They opted to produce smaller quantities of a higher-end product; they sought and secured various routes to market to minimise their exposure to risk; and they went down the organic route, which they recognised as a growth area.

The rise in popularity of plant-based foods was a trend they also spotted, and they decided to satisfy a strengthening customer demand for environmentally friendly production techniques and packaging solutions.

In doing the legwork to grow exotic mushrooms organically here, they hold the key to the unique substrate recipes required to do so.

“In the first 18 months, Joe worked on developing the protocol of substrate recipes, including the temperature, and time to grow each mushroom,” said Dolores.

Circular economy

Choosing to produce a higer-end product naturally requires higher-cost inputs and this is true for Garryhinch Wood.

“You can grow exotics on straw and you can buy compost (substrate) for €200-€250/t. We decided to go for the wood-based substrate which is €600/t,” said Joe.

“It is more expensive but the quality, texture and taste of mushrooms grown on this particular substrate is far better,” added Dolores.

Grey oyster mushroom. Image source: Garryhinch Wood

Garryhinich Wood is a prime example of a circular-economy product.

“Our business takes a waste from another industry – for example, the sawmills – and we use it as a substrate to make a product, and when we have made that product, we put the substrate back into the land again,” said Dolores.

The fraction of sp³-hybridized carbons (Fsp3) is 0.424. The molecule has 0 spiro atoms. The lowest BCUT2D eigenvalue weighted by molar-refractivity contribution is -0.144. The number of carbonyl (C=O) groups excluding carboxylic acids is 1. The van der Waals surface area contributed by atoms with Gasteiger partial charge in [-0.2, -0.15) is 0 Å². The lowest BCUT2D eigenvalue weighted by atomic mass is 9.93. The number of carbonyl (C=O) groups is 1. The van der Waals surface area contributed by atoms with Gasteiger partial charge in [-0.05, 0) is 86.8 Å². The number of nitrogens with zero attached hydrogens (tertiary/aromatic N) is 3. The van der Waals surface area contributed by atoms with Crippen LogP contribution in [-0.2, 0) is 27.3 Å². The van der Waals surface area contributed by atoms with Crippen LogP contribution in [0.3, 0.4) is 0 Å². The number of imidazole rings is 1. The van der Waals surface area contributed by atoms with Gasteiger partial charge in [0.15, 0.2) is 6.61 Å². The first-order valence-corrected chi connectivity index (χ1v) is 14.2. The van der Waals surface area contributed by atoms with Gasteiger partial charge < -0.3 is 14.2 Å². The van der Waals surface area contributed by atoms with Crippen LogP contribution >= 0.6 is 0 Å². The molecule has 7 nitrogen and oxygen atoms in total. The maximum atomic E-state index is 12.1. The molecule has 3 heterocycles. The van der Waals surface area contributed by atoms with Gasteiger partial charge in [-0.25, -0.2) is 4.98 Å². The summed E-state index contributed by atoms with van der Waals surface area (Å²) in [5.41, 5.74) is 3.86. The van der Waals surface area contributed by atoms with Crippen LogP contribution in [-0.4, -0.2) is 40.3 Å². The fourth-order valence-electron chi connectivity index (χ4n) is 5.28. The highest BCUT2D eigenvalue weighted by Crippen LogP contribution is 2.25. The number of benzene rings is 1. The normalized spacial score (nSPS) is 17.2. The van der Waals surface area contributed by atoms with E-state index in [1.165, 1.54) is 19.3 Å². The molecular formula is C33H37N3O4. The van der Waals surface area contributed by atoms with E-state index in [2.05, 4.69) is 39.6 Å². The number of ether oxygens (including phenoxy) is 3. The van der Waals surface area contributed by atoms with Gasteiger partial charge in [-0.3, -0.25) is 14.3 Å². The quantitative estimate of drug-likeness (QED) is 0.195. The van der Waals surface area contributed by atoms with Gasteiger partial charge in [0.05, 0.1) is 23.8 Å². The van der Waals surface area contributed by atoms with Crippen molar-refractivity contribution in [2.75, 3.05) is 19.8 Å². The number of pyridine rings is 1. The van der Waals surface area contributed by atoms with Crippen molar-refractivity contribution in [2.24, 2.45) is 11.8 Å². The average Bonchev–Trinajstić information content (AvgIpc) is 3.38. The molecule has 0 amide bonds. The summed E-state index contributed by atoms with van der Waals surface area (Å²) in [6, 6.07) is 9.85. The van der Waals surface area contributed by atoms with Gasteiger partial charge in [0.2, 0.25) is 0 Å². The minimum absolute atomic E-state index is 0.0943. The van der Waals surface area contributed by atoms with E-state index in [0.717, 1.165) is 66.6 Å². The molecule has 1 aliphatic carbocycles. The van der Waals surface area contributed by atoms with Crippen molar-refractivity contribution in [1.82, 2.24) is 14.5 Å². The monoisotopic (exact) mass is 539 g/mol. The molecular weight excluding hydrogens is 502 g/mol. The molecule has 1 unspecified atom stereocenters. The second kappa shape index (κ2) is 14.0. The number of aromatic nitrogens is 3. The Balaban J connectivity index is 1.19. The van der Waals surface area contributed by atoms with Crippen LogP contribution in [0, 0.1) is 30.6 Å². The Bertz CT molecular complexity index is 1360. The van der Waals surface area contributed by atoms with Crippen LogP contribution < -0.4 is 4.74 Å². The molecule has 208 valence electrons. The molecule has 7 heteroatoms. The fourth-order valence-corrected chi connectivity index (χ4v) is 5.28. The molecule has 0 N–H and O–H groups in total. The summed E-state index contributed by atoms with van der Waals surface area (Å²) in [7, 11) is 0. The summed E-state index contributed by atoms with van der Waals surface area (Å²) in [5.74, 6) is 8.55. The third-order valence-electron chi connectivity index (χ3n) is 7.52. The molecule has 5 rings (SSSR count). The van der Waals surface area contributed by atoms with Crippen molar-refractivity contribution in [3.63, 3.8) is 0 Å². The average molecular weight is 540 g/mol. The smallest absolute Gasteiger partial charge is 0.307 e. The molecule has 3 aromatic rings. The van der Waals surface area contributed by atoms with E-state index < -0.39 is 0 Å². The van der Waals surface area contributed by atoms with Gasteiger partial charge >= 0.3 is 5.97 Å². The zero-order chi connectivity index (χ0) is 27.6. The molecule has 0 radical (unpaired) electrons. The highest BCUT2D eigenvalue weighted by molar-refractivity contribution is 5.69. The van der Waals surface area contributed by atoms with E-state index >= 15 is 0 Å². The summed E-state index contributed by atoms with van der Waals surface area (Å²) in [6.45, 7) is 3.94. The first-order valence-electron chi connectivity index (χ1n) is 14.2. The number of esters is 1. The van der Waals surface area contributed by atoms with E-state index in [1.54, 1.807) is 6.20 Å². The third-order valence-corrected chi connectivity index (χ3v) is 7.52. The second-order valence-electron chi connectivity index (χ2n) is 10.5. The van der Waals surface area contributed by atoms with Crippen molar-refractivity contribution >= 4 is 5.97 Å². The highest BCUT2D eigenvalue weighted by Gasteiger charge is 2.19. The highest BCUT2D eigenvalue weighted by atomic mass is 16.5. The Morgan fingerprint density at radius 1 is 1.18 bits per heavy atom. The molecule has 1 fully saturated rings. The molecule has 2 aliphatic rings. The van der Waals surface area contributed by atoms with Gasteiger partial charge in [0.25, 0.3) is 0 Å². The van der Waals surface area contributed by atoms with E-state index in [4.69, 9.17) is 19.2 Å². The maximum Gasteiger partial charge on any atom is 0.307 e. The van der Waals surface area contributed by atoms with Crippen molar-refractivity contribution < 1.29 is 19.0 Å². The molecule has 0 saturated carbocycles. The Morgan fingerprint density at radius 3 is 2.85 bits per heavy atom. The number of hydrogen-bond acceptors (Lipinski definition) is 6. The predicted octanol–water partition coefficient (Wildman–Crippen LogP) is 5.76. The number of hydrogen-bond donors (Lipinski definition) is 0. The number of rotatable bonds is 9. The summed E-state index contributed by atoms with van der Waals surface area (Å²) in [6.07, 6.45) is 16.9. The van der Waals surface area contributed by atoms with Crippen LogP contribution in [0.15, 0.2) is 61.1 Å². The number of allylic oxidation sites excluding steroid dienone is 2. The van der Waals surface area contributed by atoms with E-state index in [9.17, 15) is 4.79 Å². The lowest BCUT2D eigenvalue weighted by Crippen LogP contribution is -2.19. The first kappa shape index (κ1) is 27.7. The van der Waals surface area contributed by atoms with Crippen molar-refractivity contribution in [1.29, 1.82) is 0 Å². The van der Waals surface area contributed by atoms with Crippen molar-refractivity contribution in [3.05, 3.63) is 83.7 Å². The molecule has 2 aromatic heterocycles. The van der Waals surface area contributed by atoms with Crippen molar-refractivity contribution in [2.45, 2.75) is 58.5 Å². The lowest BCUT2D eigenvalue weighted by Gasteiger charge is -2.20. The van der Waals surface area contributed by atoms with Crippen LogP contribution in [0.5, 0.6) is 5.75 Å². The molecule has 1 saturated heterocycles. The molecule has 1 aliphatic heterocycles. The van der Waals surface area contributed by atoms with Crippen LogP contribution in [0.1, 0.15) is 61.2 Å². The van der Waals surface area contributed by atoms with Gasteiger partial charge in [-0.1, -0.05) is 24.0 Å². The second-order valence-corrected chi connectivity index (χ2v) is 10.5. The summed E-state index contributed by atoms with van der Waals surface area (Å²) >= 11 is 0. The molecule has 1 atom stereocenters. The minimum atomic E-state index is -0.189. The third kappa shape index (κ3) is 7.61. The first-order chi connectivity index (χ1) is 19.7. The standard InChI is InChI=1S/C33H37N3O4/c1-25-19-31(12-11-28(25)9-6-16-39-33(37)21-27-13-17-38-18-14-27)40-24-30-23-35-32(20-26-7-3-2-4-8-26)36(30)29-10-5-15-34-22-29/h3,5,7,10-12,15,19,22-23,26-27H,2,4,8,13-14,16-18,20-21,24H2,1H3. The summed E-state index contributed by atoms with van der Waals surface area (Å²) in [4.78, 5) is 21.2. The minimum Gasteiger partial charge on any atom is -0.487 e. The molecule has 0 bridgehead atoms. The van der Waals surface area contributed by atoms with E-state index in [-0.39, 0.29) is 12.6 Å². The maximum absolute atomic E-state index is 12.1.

This organic substrate is either spread on or ploughed into fields on Joe and Dolores’s farm.

Exotic mushrooms grown at Garryhinch Wood:
Grey oyster;
Lions mane;
Forest Nameko;
Pink oyster and yellow oyster;
King oyster;
White beech.

The packaging used is currently recyclable and the company is transitioning to one that will be fully biodegradable.

All of these things add to the credibility of the business, which, as it happens, is the only certified organic exotic mushroom farm in the country. There are several other artisan exotic mushroom producers in the south and north of the island, according to Joe.


Building up the new business has not been without its challenges, requiring a lot of investment of money – the existing tunnels needed to be modified – time and hard work.

Covid-19 was certainly not ideal, but it wasn’t the catastrophe that might have been expected.

“Foodservice died but retail took off like a rocket and by the end of 2020, we were almost back on track,” said Dolores.

Forest Nameko mushroom. Image source: Garryhinch Wood

“But it was then that we quickly realised that we needed to diversify our routes to market and spread our risk over a number of areas.

“So, we are doing business with the big retailers; as part of the SuperValu Food Academy, we are going in there as a branded product; we have a listing with Dunnes Stores; and we are doing business with high-end retailers like Cavistons, Fallon & Byrne and Avoca.

“We have also started to do business with all the green grocers; with all the organic shops; and we formed a number of relationships with people selling at farmers’ markets too.”

Garryhinch Wood is one of 45 new Irish food producers to have recently completed SuperValu’s Food Academy programme, supported by Bord Bia and the Local Enterprise Offices (LEOs). Dolores and Joe have expressed their thanks for all the support they have received, especially from the Tullamore LEO.